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One of the great joys of having backyard eggs is being able to make marshmallows from scratch.

Homemade marshmallows are completely different in texture to bought ones – they’re soft, pillowy and very moreish. I wrote a detailed tutorial on making marshmallows four years ago, but this was our first (and second) attempt at making flavoured ones.

We made a concentrated coulis by cooking a cup of frozen raspberries in a little water, then pushing the pulp through a sieve to remove the seeds. We then reduced it down even further until we were left with just a few spoonfuls of thick fruity redness…

We used the raspberry concentrate in place of vanilla, but otherwise followed our original recipe exactly. Surprisingly, the fruit added only the lightest tint of pink and a subtle raspberry flavour…

Two egg whites produced a mountain of marshmallows! I was planning to make rocky road with them, but we (and the neighbours) have just been eating them straight…

Emboldened by our success, we decided to try passionfruit marshmallows next. We bought a small tin of passionfruit pulp (our backyard vine isn’t producing fruit yet, but it is flowering)…

As with the raspberries, the syrup and pulp were strained, then cooked down in a small saucepan to form a thick, jammy concentrate…

The passionfruit marshmallows were absolutely divine, with a strong tangy flavour…

If you’ve never made marshmallows at home, I’d definitely recommend giving them a go. Remember to start with the freshest eggs you can find!

Little gifts of homemade chocolates are the perfect way to say “thank you”.

Our lives are filled with wonderful people – it’s nice to be able to let them know that we appreciate them. In all those situations where a bought gift might seem weird, a small selection of handcrafted chocolates is often just right. It’s affordable, consumable and doesn’t impose any obligation on the giftee to reciprocate!

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 Thank you for always delivering my parcels on time…

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Thank you for teaching me how to pipe buttercream roses…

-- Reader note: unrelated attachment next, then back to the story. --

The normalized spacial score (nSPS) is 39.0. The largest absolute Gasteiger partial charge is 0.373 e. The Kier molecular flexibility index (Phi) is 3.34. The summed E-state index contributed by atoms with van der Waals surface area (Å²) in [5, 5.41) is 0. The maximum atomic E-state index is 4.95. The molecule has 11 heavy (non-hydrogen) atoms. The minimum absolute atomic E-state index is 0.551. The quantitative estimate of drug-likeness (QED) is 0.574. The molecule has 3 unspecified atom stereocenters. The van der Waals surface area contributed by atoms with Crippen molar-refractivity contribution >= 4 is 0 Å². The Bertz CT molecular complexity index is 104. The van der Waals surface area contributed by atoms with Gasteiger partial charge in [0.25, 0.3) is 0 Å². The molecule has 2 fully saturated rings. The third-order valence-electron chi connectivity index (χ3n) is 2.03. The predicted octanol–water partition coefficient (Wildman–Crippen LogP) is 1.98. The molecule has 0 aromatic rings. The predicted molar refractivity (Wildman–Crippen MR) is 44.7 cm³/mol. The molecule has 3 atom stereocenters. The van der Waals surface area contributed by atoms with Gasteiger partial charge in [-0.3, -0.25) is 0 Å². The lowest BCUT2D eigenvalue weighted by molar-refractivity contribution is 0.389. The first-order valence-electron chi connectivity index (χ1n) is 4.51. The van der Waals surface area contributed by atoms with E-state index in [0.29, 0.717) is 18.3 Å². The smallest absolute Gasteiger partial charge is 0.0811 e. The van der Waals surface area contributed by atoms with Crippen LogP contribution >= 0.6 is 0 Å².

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Thank you for always providing such cheerful service…

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Thank you for being the best neighbours ever

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Thank you for lending me a free courtesy car
while mine was being serviced…

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Thank you for being an adorable Viking…

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If you’d like to make your own chocolate treats, you might be interested in our tempering tutorial. It’s a great skill to have up your sleeve!

Rino Saffioti makes the best chocolate sorbet in Sydney.

Cow and the Moon were recently named the world’s best gelato makers, but nothing beats Rino’s chocolate sorbet. And because I’m a demanding pain-in-the-butt, they very kindly top it with homemade chocolate shavings and caramelised Piedmont hazelnuts for me…

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Baby M is the cutest little girl in the world.

She sat on our driveway and tried to make bubbles last week, by blowing through her nose…

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Baked goods improve exam performance. Chocolate helps too.

I’ve been baking and tempering for our young friends Rory and Alex as they study for their end of school exams. They assure me that it’s helping…

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Luca is going to be a famous fashion designer one day.

I gave him some Sheridan sheeting scraps I’d found at Reverse Garbage years ago, and he turned them into this shirt…

Note the perfectly straight stripes!

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There IS such a thing as a free lobster.